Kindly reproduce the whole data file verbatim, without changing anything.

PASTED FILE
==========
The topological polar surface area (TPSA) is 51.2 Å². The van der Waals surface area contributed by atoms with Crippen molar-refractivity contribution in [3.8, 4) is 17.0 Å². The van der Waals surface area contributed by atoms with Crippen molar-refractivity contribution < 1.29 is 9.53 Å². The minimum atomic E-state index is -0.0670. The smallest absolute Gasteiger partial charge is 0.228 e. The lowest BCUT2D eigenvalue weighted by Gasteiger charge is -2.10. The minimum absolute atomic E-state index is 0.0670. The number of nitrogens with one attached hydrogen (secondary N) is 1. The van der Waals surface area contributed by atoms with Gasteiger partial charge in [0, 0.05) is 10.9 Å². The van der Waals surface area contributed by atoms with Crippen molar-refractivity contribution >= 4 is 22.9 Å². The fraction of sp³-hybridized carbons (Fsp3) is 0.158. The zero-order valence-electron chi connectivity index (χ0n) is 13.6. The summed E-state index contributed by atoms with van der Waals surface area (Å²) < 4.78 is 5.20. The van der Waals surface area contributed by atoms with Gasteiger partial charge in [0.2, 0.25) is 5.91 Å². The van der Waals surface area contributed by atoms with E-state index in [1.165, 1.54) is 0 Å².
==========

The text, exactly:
The topological polar surface area (TPSA) is 51.2 Å². The van der Waals surface area contributed by atoms with Crippen molar-refractivity contribution in [3.8, 4) is 17.0 Å². The van der Waals surface area contributed by atoms with Crippen molar-refractivity contribution < 1.29 is 9.53 Å². The minimum atomic E-state index is -0.0670. The smallest absolute Gasteiger partial charge is 0.228 e. The lowest BCUT2D eigenvalue weighted by Gasteiger charge is -2.10. The minimum absolute atomic E-state index is 0.0670. The number of nitrogens with one attached hydrogen (secondary N) is 1. The van der Waals surface area contributed by atoms with Gasteiger partial charge in [0, 0.05) is 10.9 Å². The van der Waals surface area contributed by atoms with Crippen molar-refractivity contribution >= 4 is 22.9 Å². The fraction of sp³-hybridized carbons (Fsp3) is 0.158. The zero-order valence-electron chi connectivity index (χ0n) is 13.6. The summed E-state index contributed by atoms with van der Waals surface area (Å²) < 4.78 is 5.20. The van der Waals surface area contributed by atoms with Gasteiger partial charge in [0.2, 0.25) is 5.91 Å². The van der Waals surface area contributed by atoms with E-state index in [1.165, 1.54) is 0 Å².